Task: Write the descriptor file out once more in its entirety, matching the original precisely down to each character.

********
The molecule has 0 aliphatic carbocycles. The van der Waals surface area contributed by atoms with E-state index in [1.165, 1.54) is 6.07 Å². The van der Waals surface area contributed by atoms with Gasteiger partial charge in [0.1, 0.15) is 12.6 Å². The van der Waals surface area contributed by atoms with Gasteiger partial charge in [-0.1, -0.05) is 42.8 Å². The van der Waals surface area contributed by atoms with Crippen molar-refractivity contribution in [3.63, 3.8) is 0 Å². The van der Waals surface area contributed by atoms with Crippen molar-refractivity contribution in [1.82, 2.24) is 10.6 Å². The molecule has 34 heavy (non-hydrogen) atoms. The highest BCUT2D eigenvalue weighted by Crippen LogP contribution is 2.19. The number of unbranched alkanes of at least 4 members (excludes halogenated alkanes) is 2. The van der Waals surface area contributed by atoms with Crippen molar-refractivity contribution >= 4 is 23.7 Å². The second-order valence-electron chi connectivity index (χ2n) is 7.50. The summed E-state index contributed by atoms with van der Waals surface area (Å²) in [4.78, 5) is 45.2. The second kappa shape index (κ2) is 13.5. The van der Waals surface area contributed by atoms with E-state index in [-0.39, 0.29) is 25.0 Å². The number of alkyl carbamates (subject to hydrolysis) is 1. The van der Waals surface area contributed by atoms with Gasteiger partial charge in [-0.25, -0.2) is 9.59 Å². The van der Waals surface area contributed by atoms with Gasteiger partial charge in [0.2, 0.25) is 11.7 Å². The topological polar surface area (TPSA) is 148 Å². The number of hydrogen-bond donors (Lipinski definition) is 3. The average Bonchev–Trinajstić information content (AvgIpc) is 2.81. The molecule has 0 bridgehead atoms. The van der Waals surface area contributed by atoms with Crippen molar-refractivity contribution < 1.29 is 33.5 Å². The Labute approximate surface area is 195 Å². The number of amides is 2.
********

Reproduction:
The molecule has 0 aliphatic carbocycles. The van der Waals surface area contributed by atoms with E-state index in [1.165, 1.54) is 6.07 Å². The van der Waals surface area contributed by atoms with Gasteiger partial charge in [0.1, 0.15) is 12.6 Å². The van der Waals surface area contributed by atoms with Gasteiger partial charge in [-0.1, -0.05) is 42.8 Å². The van der Waals surface area contributed by atoms with Crippen molar-refractivity contribution in [3.63, 3.8) is 0 Å². The van der Waals surface area contributed by atoms with Crippen molar-refractivity contribution in [1.82, 2.24) is 10.6 Å². The molecule has 34 heavy (non-hydrogen) atoms. The highest BCUT2D eigenvalue weighted by Crippen LogP contribution is 2.19. The number of unbranched alkanes of at least 4 members (excludes halogenated alkanes) is 2. The van der Waals surface area contributed by atoms with Crippen molar-refractivity contribution >= 4 is 23.7 Å². The second-order valence-electron chi connectivity index (χ2n) is 7.50. The summed E-state index contributed by atoms with van der Waals surface area (Å²) in [4.78, 5) is 45.2. The second kappa shape index (κ2) is 13.5. The van der Waals surface area contributed by atoms with E-state index in [-0.39, 0.29) is 25.0 Å². The number of alkyl carbamates (subject to hydrolysis) is 1. The van der Waals surface area contributed by atoms with Gasteiger partial charge in [-0.25, -0.2) is 9.59 Å². The van der Waals surface area contributed by atoms with Gasteiger partial charge in [0.2, 0.25) is 11.7 Å². The topological polar surface area (TPSA) is 148 Å². The number of hydrogen-bond donors (Lipinski definition) is 3. The average Bonchev–Trinajstić information content (AvgIpc) is 2.81. The molecule has 0 bridgehead atoms. The van der Waals surface area contributed by atoms with Crippen molar-refractivity contribution < 1.29 is 33.5 Å². The Labute approximate surface area is 195 Å². The number of amides is 2.